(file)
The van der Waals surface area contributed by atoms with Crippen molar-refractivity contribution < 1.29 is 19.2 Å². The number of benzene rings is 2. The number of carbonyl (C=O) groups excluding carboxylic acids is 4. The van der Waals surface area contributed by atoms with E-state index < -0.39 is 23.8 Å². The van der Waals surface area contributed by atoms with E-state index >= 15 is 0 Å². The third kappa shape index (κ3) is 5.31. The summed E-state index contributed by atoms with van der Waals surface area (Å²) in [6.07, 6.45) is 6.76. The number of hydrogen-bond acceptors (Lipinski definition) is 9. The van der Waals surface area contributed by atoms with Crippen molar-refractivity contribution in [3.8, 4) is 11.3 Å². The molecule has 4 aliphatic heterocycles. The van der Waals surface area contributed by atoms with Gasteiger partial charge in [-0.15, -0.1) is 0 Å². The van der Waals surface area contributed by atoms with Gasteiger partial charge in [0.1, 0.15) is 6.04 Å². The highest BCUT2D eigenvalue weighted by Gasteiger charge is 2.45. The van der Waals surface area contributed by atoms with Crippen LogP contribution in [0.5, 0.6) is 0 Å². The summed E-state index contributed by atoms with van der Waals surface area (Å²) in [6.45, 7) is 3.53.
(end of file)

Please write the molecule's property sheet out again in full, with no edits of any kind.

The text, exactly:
The van der Waals surface area contributed by atoms with Crippen molar-refractivity contribution < 1.29 is 19.2 Å². The number of benzene rings is 2. The number of carbonyl (C=O) groups excluding carboxylic acids is 4. The van der Waals surface area contributed by atoms with E-state index < -0.39 is 23.8 Å². The van der Waals surface area contributed by atoms with E-state index >= 15 is 0 Å². The third kappa shape index (κ3) is 5.31. The summed E-state index contributed by atoms with van der Waals surface area (Å²) in [6.07, 6.45) is 6.76. The number of hydrogen-bond acceptors (Lipinski definition) is 9. The van der Waals surface area contributed by atoms with Crippen molar-refractivity contribution in [3.8, 4) is 11.3 Å². The molecule has 4 aliphatic heterocycles. The van der Waals surface area contributed by atoms with Gasteiger partial charge in [-0.15, -0.1) is 0 Å². The van der Waals surface area contributed by atoms with Gasteiger partial charge in [0.1, 0.15) is 6.04 Å². The highest BCUT2D eigenvalue weighted by Gasteiger charge is 2.45. The van der Waals surface area contributed by atoms with Crippen LogP contribution in [0.5, 0.6) is 0 Å². The summed E-state index contributed by atoms with van der Waals surface area (Å²) in [6.45, 7) is 3.53.